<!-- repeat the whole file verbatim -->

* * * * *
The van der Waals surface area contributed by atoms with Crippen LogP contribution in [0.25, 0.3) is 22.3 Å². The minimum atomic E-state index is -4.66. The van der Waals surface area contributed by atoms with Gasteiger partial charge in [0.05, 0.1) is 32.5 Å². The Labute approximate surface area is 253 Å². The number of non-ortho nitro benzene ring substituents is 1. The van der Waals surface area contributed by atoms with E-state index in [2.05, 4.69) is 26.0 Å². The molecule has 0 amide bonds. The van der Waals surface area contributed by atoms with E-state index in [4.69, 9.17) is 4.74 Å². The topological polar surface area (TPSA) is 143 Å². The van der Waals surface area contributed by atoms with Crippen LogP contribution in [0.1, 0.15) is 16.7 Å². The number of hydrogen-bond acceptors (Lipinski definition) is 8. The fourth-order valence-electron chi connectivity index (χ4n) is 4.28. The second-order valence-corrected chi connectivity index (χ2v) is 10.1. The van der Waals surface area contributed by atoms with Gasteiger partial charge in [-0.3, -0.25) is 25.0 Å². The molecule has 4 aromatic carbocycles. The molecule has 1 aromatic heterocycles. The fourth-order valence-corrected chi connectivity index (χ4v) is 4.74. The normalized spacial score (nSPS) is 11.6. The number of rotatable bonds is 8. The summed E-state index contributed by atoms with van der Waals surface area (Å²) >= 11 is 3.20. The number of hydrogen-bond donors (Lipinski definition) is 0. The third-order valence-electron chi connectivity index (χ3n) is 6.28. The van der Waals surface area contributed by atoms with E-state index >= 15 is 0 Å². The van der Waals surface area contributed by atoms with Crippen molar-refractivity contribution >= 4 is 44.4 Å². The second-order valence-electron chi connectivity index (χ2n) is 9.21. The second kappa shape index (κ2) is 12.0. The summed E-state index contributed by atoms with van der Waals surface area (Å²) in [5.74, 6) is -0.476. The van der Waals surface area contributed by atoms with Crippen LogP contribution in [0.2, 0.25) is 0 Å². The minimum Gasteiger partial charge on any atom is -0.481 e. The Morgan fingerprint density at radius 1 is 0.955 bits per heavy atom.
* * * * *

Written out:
The van der Waals surface area contributed by atoms with Crippen LogP contribution in [0.25, 0.3) is 22.3 Å². The minimum atomic E-state index is -4.66. The van der Waals surface area contributed by atoms with Gasteiger partial charge in [0.05, 0.1) is 32.5 Å². The Labute approximate surface area is 253 Å². The number of non-ortho nitro benzene ring substituents is 1. The van der Waals surface area contributed by atoms with E-state index in [2.05, 4.69) is 26.0 Å². The molecule has 0 amide bonds. The van der Waals surface area contributed by atoms with E-state index in [4.69, 9.17) is 4.74 Å². The topological polar surface area (TPSA) is 143 Å². The van der Waals surface area contributed by atoms with Crippen LogP contribution in [0.1, 0.15) is 16.7 Å². The number of hydrogen-bond acceptors (Lipinski definition) is 8. The fourth-order valence-electron chi connectivity index (χ4n) is 4.28. The second-order valence-corrected chi connectivity index (χ2v) is 10.1. The van der Waals surface area contributed by atoms with Gasteiger partial charge in [-0.3, -0.25) is 25.0 Å². The molecule has 4 aromatic carbocycles. The molecule has 1 aromatic heterocycles. The fourth-order valence-corrected chi connectivity index (χ4v) is 4.74. The normalized spacial score (nSPS) is 11.6. The number of rotatable bonds is 8. The summed E-state index contributed by atoms with van der Waals surface area (Å²) >= 11 is 3.20. The number of hydrogen-bond donors (Lipinski definition) is 0. The third-order valence-electron chi connectivity index (χ3n) is 6.28. The van der Waals surface area contributed by atoms with E-state index >= 15 is 0 Å². The van der Waals surface area contributed by atoms with Crippen molar-refractivity contribution >= 4 is 44.4 Å². The second-order valence-electron chi connectivity index (χ2n) is 9.21. The second kappa shape index (κ2) is 12.0. The summed E-state index contributed by atoms with van der Waals surface area (Å²) in [5.74, 6) is -0.476. The van der Waals surface area contributed by atoms with Crippen LogP contribution in [0.2, 0.25) is 0 Å². The minimum Gasteiger partial charge on any atom is -0.481 e. The Morgan fingerprint density at radius 1 is 0.955 bits per heavy atom.